OCR for page 63
--> 1.   vital statistics, 2.   National Health and Nutrition Examination Survey, 3.   National Health Interview Survey, 4.   Youth Risk Behavior Survey, 5.   Primary Care Provider Survey, 6.   National Survey of Worksite Health Promotion Activities, 7.   National Survey of Family Growth, 8.   Behavioral Risk Factor Surveillance Survey, 9.   National Household Survey on Drug Abuse, 10.   National Hospital Discharge Survey, 11.   National Notifiable Disease Surveillance System, and 12.   National Immunization Survey. A brief description of the 12 data sets is provided in the publication Leading Indicators for Healthy People 2010 (U.S. Department of Health and Human Services, 1998aa). These descriptions provide information about the purpose of the survey, the general content and format of the survey method of data collection, and the periodicity of data collection efforts. More detailed information is available from the U.S. Department of Health and Human Services and the particular agencies responsible for each data collection effort. It is expected that these 12 data sets will play a lead role in providing ongoing monitoring of the proposed leading health indicators for the U.S. Department of Health and Human Services. Each of the 12 data sets have been or will be modified to comply with current federal policies about the collection and reporting of race and ethnicity data. This is of critical importance to ensure that the appropriate subgroup analyses can be completed for the leading health indicators. Additional federal databases may contain data that inform the proposed leading health indicator within the chosen set, such as motor vehicle accident rates, injuries, and deaths as a subset of preventable morbidity and mortality (National Traffic Safety Board), occupational injuries and deaths as a subset of preventable morbidity and mortality (U.S. Department of Labor), environmental data (Environmental Protection Agency), tobacco consumption patterns (Internal Revenue Service), the level of dissemination of information to patients about primary prevention behaviors such as exercise and immunizations (National Ambulatory Medical Care Survey), and levels of education (U.S. Department of Education). Succinct summaries of these and many other potential data sources that can be used to inform the proposed leading health indicators can be found in a number of recent publications including A Compendium of Selected Public Health Data Sources (U.S. Department of Health and Human Services, 1996), Key Monitoring Indicators of the Nation's Health and Health Care and Their Support by NCHS Data Systems (Lewin-VHI, 1995), and Data Sources for Monitoring Progress Toward the Year 2000 Objectives for the Nation (Research Triangle Institute, 1990a, b). Identification of the specific data sets that will be used to quantify the baselines and targets for the leading health indicators in the selected set is beyond the scope of this report for several reasons: (1) data will be available from multiple sources and it will be necessary to select the best data set(s) to inform each of the indicators; (2) the final format, structure, and language for each of the indicators and the selection of effective communications strategies will be determined only after one of the three proposed indicator sets is chosen; (3) the availability of data at the national, state, local, and community levels may be subject to change; and (4) reliability and validity of data for each of the indicators must be determined. Each of these issues is discussed in greater detail below. First, among the eligible data sets, more than a single data set can capture information about specific indicators by different methodologies and sampling techniques. For example, information about cancer

OCR for page 63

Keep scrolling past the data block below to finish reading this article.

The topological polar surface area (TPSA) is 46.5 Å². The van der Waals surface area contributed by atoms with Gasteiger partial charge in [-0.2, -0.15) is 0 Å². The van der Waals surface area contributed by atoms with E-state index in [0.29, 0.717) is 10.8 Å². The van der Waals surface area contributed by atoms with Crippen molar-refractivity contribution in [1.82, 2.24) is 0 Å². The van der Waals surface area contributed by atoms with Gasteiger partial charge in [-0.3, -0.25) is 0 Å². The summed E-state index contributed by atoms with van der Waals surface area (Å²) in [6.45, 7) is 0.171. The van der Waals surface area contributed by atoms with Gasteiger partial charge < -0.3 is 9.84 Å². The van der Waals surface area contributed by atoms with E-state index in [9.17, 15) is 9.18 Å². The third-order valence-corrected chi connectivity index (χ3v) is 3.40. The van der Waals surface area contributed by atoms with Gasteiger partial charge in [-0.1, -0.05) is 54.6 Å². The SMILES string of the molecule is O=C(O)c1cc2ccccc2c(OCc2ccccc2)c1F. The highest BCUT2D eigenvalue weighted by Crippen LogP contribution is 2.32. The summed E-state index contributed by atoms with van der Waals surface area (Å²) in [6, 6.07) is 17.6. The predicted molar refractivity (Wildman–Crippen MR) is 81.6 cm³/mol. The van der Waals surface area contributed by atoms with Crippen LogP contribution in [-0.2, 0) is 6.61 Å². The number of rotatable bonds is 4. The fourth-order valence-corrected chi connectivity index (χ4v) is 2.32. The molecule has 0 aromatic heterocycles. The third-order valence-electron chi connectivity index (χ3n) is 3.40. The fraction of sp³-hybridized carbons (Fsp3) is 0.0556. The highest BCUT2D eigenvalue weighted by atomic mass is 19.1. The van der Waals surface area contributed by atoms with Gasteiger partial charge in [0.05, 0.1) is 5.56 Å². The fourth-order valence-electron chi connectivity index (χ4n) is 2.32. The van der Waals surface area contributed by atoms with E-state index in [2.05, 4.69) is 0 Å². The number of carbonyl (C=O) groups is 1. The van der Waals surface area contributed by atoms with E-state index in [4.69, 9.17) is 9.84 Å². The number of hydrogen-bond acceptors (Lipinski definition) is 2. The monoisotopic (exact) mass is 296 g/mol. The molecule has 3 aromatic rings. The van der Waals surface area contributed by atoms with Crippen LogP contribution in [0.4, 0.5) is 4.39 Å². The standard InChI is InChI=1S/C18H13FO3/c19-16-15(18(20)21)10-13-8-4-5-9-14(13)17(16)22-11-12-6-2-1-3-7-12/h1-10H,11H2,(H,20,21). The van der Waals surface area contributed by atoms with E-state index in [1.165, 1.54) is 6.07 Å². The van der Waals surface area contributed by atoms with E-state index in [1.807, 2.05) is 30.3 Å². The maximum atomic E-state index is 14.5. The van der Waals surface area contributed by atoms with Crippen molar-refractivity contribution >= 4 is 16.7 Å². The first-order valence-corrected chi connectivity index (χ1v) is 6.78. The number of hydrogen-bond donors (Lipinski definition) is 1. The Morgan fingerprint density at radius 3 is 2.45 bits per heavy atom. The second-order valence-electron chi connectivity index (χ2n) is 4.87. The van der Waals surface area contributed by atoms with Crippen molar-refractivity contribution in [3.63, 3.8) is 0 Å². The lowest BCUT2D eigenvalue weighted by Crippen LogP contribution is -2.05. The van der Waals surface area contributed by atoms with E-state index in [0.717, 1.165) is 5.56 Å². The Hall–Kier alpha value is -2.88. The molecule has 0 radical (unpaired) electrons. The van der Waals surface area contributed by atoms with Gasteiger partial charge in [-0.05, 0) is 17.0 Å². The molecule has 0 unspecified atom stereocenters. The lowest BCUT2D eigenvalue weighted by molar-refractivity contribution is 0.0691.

--> screening behaviors can be provided by the Behavioral Risk Factor Surveillance Survey, National Health and Nutrition Examination Survey, Primary Care Provider Survey, and the Medicare Current Beneficiary Survey (U.S. Department of Health and Human Services, 1998aa). Similarly, the practice of healthy behaviors such as rates of exercise, non use of tobacco, and non use of illicit substances by the general population or specific age cohorts can be quantified by results from the National Health and Nutrition Examination Survey, Youth Risk Behavior Survey, Behavioral Risk Factor Surveillance Survey, National Survey of Worksite Health Promotion Activities, National Survey of Family Growth, and National Household Survey on Drug Abuse. Actual selection of the appropriate data sets for each leading health indicator within a set will best be accomplished in cooperation with federal personnel associated with the design and administration of these diverse surveys and the National Center for Health Statistics because these individuals will have the greatest familiarity with the strengths and limitations of each data set. In addition, results from the research recommended by this committee will be used to finalize the actual format, structure, and language for the each of the leading health indicators and develop effective strategies to support their dissemination to the public. Results from this research will not be available for several months. In the absence of information about issues such as placement of the indicators within a set (which might imply prioritization to the public) or the final language chosen to ensure broad communication of the indicators and their measures to the general public and diverse population groups, it is premature to select a specific survey or surveys to provide the requisite data on measurable indicators. Similarly, it would be premature to recommend new data collection initiatives. The ability of existing surveys to include data availability at the national, state, local, and even census tract levels may also be subject to change. Such changes might be predicated on the mandate to ensure adequate representation of target populations in meaningful subanalyses according to racial and ethnic minority group, gender group, age group, income group and disability status. Survey content and sampling frame are two dimensions that could be significantly altered to respond to this mandate. Similarly, the age adjustment modification from 1940 to 2000 has the potential to affect the distribution of populations within the sampling frames for each survey. These two factors pose significant challenges to the selection of specific surveys for use in the measurement of individual leading health indicators. Finally, reliable and valid data on indicators that might reflect social norms or a bias to give the best or most socially acceptable answers on topics such as income, level of educational attainment, disabilities associated with mental health, and substance abuse are not readily available from the 12 major sources of data. This suggests that these surveys will require evaluation and modification to ensure the validity of the data for these indicators or that new data collection efforts will be required to begin to collect this information. It is likely that survey modification will best be undertaken for some indicators, whereas new data collection efforts will be appropriate for others. It is premature to select data sources for the proposed leading indicators until decisions are made about the best way to resolve these issues and until the appropriate modifications to data sets are complete. General Data Issues for Proposed Leading Health Indicator Sets Data Quality As new and existing data sources are considered for the leading health indicators for Healthy People 2010 a number of overriding issues will warrant careful consideration. First, the quality of the data will merit intense scrutiny, particularly for those efforts that are based on new or expanded data collection initiatives. Compromises to data quality can occur at multiple levels including the operationalization of